Urs Füssler and Jörg Leeser in Conversation with Axel Sowa and Susanne Schindler of Candide: Journal for Architectural Knowledge
Candide: You taught a design seminar together called “Findlinge” [Erratics] as well as a studio project called “Dramatyp” [Dramatype]. It is easy to see how “erractic” [ . . . ] would refer to existing buildings, especially since in German the word also alludes to “found object” and “remains.”?[ . . . ] What exactly [do you mean by “dramatype” in architecture]?
Jörg Leeser: We use dramatype as an analogy. It is a term some biologists use along with the terms genotype and phenotype. Dramatype describes the immediate reactions of an organism to its environment. In contrast to a genotype, which constitutes the genetic predisposition of an organism, and a phenotype, which is the observable characteristics of an organism, including the ways it is modified during the course of its lifespan, a dramatype is a direct response of an organism to a particular situation. Dramatypes are fickle by nature.
Urs Füssler: [ . . . ] [One can understand] the city as a biological organism. A city’s buildings are built over the course of time in response to each other. And the seminar title “Findlinge” refers to our penchant to think about and work with existing buildings. In this sense, the two terms are paradigms that are key to our design philosophies and lay at the base of our joint teaching program: that architecture in the city, first, works with and responds to what is there, and, second, is something that is always changing and transforming and adapting, resulting in collisions and conflicts.
C: In the blog that you set up and used as a tool for the seminar and studio, but also in your lectures, language and terminology play an important role. In your teaching you use terms like dramatype but also choose verbs to describe the possible design interventions of your students, such as declutter, dismantle, perforate, weave in, pile on, slide in, grout over, paint.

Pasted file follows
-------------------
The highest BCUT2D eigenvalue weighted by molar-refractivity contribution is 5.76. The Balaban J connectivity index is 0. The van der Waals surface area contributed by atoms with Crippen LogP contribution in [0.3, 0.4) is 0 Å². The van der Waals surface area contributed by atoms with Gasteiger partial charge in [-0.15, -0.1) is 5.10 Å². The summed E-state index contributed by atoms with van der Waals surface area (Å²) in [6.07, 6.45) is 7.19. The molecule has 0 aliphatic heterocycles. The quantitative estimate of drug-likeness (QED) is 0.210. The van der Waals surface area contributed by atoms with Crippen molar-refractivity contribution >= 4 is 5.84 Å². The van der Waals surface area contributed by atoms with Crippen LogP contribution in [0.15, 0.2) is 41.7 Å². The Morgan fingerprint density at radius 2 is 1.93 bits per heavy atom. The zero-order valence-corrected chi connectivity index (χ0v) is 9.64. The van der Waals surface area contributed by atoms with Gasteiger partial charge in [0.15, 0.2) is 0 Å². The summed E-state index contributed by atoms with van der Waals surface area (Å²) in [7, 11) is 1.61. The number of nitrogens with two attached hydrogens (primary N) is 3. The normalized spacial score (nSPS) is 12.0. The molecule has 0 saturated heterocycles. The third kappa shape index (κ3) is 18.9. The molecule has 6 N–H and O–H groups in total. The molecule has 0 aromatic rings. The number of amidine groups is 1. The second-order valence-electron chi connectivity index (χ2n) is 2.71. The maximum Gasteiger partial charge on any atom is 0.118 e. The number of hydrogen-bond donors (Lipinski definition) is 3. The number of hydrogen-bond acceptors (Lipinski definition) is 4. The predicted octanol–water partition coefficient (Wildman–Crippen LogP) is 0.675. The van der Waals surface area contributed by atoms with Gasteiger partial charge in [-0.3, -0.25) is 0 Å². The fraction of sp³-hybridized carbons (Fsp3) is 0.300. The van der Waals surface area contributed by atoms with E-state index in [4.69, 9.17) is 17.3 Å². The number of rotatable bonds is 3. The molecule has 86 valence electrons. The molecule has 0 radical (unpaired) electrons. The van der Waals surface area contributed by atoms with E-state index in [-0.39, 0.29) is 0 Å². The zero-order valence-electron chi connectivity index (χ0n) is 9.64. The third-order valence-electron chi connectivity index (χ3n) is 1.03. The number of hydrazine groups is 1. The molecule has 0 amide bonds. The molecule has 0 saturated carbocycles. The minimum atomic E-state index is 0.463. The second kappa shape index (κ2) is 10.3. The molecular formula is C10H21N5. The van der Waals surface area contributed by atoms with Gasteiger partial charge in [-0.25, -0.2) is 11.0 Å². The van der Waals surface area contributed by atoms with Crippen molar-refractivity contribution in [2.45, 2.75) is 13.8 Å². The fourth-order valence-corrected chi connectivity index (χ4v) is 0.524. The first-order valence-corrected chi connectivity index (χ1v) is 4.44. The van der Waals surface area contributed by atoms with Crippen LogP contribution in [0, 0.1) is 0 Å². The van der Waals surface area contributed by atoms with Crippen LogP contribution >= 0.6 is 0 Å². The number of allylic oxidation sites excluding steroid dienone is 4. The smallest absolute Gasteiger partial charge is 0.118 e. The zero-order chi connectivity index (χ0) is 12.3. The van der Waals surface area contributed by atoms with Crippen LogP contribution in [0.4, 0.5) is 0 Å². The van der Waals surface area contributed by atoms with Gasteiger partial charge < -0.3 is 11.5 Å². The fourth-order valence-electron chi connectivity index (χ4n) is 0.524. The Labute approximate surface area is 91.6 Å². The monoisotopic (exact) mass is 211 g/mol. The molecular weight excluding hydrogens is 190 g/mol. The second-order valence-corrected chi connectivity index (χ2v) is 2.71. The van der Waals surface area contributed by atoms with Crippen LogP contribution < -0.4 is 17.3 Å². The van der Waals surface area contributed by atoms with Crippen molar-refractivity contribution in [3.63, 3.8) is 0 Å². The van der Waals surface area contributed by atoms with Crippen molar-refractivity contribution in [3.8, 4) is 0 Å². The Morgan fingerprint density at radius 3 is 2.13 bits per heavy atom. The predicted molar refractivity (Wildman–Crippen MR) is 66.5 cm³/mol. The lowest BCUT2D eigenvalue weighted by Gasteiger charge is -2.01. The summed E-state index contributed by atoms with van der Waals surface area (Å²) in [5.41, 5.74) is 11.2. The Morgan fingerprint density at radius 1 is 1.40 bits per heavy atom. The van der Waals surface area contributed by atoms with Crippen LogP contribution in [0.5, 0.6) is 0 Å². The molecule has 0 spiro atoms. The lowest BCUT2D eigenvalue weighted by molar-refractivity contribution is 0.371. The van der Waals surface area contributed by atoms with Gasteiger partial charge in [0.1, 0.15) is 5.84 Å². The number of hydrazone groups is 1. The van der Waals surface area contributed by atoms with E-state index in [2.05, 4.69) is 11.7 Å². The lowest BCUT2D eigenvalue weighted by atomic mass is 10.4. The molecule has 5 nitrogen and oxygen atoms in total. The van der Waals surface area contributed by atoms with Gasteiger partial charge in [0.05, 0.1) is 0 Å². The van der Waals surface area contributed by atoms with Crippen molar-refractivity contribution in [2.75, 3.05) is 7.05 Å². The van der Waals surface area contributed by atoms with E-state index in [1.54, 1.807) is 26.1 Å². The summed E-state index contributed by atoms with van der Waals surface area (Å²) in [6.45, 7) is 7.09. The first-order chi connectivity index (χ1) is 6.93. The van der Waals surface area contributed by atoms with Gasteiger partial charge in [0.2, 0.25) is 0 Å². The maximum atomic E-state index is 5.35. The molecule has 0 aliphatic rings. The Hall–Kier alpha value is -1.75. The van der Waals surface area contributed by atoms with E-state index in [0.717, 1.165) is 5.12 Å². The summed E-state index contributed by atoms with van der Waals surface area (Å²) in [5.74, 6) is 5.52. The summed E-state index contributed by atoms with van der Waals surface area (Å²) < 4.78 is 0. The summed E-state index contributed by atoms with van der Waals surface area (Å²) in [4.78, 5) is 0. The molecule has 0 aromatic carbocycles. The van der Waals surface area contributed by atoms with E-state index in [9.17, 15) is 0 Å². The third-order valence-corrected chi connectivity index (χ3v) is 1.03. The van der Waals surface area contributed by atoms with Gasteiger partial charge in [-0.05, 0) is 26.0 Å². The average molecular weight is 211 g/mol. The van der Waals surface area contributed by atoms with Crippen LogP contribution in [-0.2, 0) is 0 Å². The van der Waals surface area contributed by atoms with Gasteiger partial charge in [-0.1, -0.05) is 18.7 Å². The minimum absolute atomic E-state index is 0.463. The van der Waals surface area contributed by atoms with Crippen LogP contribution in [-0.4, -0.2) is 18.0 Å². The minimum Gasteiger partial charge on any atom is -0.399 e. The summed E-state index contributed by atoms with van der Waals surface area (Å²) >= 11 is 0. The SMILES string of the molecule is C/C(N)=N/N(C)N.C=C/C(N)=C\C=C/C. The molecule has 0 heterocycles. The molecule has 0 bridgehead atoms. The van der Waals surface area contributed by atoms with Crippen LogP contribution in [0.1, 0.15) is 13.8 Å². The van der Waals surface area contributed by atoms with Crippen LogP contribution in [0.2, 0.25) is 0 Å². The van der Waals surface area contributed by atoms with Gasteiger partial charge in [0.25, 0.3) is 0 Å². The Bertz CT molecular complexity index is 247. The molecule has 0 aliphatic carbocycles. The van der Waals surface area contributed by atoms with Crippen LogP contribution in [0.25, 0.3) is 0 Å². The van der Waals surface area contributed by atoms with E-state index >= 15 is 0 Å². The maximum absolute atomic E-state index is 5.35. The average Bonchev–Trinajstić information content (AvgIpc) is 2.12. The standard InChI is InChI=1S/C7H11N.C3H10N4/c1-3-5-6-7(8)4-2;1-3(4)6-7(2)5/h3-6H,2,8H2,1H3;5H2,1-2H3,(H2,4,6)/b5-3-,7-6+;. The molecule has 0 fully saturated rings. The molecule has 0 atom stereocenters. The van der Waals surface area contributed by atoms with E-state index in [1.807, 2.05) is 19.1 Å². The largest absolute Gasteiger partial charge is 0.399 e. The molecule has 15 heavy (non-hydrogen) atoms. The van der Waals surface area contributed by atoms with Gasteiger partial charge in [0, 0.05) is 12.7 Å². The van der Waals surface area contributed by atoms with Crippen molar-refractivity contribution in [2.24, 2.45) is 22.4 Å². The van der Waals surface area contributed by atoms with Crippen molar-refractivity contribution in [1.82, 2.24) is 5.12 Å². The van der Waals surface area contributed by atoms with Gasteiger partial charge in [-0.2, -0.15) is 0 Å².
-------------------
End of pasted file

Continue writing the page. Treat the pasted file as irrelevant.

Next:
UF: The established vocabulary [ . . . ] frequently fails to describe what architects do with existing architecture. This is why our design practice includes coining new terms that enable us to talk about what it is we are doing. We try to slightly alter the meaning of certain terms used in the discourse through the way we use them.
C: Could you explain how you conceptualized as well as experienced the relationship between analysis and design in the studio and in the seminar?
JL: [ . . . ] The “Findlinge” seminar and the “Dramatyp” studio [were] both dealing with the same issues but in very different ways. For the seminar the final product [ . . . ] was one single image of an architectural setting. Through this image, we wanted each student to generate an architecture, which, while originating from built reality, would transform this reality into a possible built reality. [ . . . ] While the seminar participants were required to use only visual, two-dimensional means to engage the perceived properties of their sites, students partaking in the studio were also asked to operate in three dimensions, addressing further issues such as a building’s structure. They were required to work with architectural forms of representation: black-and-white drawings drawn to scale, with pre-determined line weights and a standardized axonometric projection, floor plans, sections . . .
UF: . . . the drawings as a form of abstraction and a way to list the things the students had taken note of, like creating a vocabulary for a picture dictionary.
JL: The site for their design projects was along the path of Wuppertal’s floating tram, running fourteen kilometers between Oberbarmen at one end and Vohwinkel at the other. The students looked at the areas around the twenty stations in between, searching for locations where they might intervene. [ . . . ]